Zalando’s Violet O’Brien discusses her role as a junior software engineer and what it was like starting a career during the Covid-19 pandemic.
Violet O’Brien is a junior software engineer working in the product data serving team at Zalando. Her role entails developing and maintaining services that allow for accurate product and category information to be assigned to the articles on Zalando’s website. “Given the number of articles on the site, scalability is a key focus for us!”
According to O’Brien, her interest in technology began with video games, as she grew up playing a variety of games on her family’s Super Nintendo and sitting at arcade machines on the weekends.
“My dad used to take my brothers and I to an arcade on the weekends where they would play pool and he would sit me at an old game cabinet and I would smash away at the buttons, oblivious to the fact that you had to pay for these things and that the demo screen had little to do with my energetic inputs,” she said.
“I like to think of my career now as a sort of mental rematch against the world of tech.”
‘Just because two roles are in software development doesn’t mean they’ll be exactly the same, or even alike’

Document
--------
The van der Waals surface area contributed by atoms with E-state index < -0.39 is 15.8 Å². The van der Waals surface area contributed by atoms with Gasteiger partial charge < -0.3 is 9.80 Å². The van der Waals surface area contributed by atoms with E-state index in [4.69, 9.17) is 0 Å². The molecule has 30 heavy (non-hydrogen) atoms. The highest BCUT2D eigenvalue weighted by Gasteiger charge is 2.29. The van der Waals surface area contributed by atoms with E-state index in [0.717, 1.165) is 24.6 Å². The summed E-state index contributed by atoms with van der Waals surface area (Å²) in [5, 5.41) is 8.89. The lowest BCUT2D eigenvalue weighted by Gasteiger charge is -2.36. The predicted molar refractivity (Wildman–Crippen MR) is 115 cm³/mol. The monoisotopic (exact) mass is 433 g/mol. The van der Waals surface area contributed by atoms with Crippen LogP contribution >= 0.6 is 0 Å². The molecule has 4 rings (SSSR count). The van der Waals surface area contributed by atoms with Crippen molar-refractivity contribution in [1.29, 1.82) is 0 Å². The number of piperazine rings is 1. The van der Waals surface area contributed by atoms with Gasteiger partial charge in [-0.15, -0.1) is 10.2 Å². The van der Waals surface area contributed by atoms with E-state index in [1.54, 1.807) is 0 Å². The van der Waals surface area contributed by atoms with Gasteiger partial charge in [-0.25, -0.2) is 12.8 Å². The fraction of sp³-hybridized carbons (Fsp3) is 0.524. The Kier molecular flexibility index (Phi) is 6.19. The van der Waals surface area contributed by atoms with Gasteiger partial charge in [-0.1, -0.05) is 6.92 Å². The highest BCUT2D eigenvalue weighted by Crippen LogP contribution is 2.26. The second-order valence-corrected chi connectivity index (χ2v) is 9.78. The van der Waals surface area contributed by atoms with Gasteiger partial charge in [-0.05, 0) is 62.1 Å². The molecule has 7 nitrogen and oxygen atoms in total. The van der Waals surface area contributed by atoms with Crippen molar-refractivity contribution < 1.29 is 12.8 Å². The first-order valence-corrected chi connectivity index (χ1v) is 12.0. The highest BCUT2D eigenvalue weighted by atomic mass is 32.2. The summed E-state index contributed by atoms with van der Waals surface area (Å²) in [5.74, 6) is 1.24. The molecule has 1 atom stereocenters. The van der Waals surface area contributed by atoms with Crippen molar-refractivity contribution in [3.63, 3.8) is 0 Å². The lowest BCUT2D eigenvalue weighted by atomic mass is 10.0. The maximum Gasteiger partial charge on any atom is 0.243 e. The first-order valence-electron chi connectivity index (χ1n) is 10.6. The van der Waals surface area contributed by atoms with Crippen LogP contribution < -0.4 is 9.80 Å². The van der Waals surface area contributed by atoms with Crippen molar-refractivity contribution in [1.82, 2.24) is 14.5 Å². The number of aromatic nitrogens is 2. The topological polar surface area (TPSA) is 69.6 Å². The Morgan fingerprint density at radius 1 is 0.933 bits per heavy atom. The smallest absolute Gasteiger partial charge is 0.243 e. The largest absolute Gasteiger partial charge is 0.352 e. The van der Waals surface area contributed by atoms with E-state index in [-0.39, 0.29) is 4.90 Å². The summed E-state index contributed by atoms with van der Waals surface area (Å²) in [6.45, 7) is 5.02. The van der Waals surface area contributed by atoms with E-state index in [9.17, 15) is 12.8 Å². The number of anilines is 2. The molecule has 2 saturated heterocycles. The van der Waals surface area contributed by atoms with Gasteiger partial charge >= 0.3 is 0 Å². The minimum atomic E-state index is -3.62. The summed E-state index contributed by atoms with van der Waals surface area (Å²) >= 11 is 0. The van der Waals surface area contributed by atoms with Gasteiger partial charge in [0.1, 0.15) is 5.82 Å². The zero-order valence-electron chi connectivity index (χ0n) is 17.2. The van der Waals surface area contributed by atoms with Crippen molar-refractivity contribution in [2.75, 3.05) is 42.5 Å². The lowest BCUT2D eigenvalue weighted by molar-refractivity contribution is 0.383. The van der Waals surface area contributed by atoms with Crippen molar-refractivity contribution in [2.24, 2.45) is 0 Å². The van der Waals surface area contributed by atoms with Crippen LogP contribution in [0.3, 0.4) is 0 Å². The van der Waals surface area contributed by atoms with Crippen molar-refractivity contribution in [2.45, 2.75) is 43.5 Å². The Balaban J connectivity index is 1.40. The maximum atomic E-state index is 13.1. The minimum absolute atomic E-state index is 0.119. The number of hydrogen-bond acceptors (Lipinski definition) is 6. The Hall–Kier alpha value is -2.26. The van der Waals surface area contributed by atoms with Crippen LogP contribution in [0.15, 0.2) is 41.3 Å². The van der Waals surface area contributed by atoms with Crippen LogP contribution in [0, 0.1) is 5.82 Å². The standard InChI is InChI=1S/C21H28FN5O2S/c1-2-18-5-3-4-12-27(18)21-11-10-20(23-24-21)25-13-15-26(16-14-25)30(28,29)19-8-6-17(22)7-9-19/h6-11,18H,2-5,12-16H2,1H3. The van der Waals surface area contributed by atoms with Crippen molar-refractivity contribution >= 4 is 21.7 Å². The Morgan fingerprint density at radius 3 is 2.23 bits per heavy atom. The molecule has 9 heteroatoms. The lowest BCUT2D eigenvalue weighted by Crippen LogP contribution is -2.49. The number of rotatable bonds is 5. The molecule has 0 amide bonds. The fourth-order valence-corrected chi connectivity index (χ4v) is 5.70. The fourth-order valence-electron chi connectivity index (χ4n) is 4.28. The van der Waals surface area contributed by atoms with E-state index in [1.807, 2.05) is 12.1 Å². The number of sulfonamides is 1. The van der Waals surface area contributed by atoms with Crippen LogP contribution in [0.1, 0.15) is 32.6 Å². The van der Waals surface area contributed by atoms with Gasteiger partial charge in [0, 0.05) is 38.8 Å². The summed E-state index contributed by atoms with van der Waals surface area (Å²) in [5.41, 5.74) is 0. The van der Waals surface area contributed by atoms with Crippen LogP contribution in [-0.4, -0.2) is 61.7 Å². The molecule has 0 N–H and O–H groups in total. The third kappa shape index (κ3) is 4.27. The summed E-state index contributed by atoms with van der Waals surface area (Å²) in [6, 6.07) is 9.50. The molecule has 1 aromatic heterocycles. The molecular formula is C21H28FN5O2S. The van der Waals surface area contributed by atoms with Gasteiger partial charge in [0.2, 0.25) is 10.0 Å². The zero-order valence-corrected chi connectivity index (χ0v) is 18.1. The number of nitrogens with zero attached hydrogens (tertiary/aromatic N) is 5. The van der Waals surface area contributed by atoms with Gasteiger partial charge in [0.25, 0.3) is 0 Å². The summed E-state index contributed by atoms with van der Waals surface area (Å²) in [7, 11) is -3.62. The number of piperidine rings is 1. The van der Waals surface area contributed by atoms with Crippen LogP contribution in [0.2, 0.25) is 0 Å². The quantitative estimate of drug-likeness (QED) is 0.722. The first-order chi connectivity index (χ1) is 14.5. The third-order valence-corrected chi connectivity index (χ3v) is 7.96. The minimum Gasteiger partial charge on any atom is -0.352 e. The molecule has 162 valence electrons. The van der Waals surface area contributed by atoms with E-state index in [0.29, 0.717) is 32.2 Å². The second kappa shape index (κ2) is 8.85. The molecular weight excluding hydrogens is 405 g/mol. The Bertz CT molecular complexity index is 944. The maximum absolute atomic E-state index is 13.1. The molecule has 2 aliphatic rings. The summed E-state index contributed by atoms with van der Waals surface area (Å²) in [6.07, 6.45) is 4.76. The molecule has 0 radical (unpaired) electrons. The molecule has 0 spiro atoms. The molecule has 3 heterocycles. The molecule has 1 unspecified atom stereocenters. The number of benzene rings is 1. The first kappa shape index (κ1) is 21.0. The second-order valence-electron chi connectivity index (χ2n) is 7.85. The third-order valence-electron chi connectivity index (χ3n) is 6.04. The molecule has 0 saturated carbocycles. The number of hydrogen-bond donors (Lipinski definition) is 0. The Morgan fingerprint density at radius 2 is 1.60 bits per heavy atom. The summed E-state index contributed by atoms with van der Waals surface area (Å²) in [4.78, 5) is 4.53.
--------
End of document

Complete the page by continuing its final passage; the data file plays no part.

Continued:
– VIOLET O’BRIEN
Tell me about your experience starting in software development during the pandemic?
I remember being incredibly eager to start working. My final year of college work had all been work done independently of my classmates, mostly just working with individual staff members in the college, and I couldn’t wait to start some more collaborative work again.
So after interviewing around for a couple of months from my living room, I snatched the first job offer I got – a junior role in fintech.
Once I got started, they assigned me an onboarding and training process for about two months. This was something that was designed to be in-person but a replacement had been set up for a remote approach.